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Helm Creek is a cute, meandering creek that winds its way from beyond Black Tusk, down the valley to the wonderful campground that takes its name. From the Helm Creek campground, Helm Creek descends further along the Helm Creek trail, until it joins Cheakamus River, not far from where it leaves Cheakamus LakeThe location of Helm Creek campground is pretty amazing for a variety of reasons. First it is just a great location. About halfway between Cheakamus Lake and Black Tusk it lays in some amazingly scenic areas. Beautiful, climbable mountains all around.  Amazing fields of snow that run all the way to the base of Black Tusk well into July.  Rivers, creeks and waterfalls everywhere you look from the idyllic campground. A large, grassy field ringed by trees and Helm Creek.

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The three Joffre Lakes are some of the most stunning lakes you are likely to ever see. Each lake gets progressively more beautiful and impossibly turquoise from one to the next.  By the third lake the intense colour is breathtaking. The mighty Matier Glacier rises above and beyond the third lake, making the experience even more spectacular with such a looming presence. The Joffre Lakes trail is rough and tricky in some parts, but not terribly difficult. It is also short compared to Whistler area trails at just 5.5 kilometres(one way).  

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Keyhole Hot Springs(sometimes called Pebble Creek Hot Springs) is located 100 kilometres from Whistler(Village Gate Blvd). Though most of the 100k is on logging roads, it is driveable by most cars without any trouble. The massive Innergex hydroelectric project is well underway in the area, turning a once quiet wilderness into a war-zone. On the plus side, the old logging roads near Keyhole Hot Springs are now well maintained and smooth. 2014 saw the permanent closing of the old hot springs trail and a new trail built.  Another benefit of the construction is the year-round maintenance of the access road which allows access to the springs even in the winter. May 18, 2017: Recreation Sites and Trails BC has posted signs that the hot springs are closed indefinitely due to bear activity in the area.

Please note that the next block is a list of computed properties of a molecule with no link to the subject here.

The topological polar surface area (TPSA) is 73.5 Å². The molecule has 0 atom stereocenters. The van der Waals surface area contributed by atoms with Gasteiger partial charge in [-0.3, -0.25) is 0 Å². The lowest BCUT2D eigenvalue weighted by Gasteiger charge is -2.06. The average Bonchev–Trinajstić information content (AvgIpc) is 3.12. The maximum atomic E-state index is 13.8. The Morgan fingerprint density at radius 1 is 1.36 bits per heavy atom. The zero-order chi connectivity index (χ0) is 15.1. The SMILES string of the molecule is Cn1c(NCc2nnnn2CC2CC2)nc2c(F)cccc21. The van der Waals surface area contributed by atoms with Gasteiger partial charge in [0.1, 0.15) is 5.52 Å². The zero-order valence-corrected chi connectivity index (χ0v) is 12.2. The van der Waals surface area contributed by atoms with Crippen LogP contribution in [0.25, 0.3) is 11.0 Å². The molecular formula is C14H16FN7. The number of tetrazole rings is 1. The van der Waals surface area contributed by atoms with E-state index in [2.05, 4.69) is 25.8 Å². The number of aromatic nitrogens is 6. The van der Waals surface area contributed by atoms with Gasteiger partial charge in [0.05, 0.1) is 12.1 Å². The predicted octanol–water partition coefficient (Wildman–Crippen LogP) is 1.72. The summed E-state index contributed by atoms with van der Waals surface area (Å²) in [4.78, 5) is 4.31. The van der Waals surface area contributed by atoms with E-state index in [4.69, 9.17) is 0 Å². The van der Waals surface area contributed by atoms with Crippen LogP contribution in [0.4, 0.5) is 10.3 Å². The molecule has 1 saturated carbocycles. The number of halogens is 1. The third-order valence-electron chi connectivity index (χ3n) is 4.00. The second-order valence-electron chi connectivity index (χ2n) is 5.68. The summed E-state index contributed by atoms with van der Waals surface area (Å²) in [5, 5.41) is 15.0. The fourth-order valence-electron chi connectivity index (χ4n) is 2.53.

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Logger's Lake is an amazing little lake hidden up in the deep forest above the more well known Cheakamus RiverThe lake, almost unbelievably exists in a long extinct volcano. However, as soon as you see the lake up close, you quickly come to believe it.  The lake sits in an almost cartoonish looking, volcano-shaped bowl, with one side of the bowl a crumbling array of truck sized boulders leading down to the lake.

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Madeley Lake(wrongly named "Powell Lake" on some maps) is a well hidden, though easily drivable lake in beautiful Callaghan Valley.  Unlike the terrible gravel road (4x4 recommended) to Callaghan Lake, the relatively smooth gravel road to Madeley Lake is drivable by car (relatively easily and safely). Just a 10 minute drive from the main, paved road to Whistler Olympic Park, Madeley makes a great side-trip on the way to or from the very popular 2010 Olympic attraction

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Meager Creek Hot Springs is located 93k northwest of Whistler, was beautifully developed into gorgeous pools, with a caretaker and usage charge.  At its height of popularity, Meager Creek Hot Springs had 30,000 yearly visitors.  Unfortunately, due to two recent avalanches it seems unlikely to ever officially reopen.  After several years of being closed, access reopened on 2009 with a nice, expensive, new bridge.  Only to be dramatically obliterated from another slide in 2010.  In 2014 the new VOC Harrison Hut Trail was mostly completed, allowing access to Meager Creek Hot Springs once again. Currently (June 2016) this access road is under construction and is impassible for an unspecified amount of time.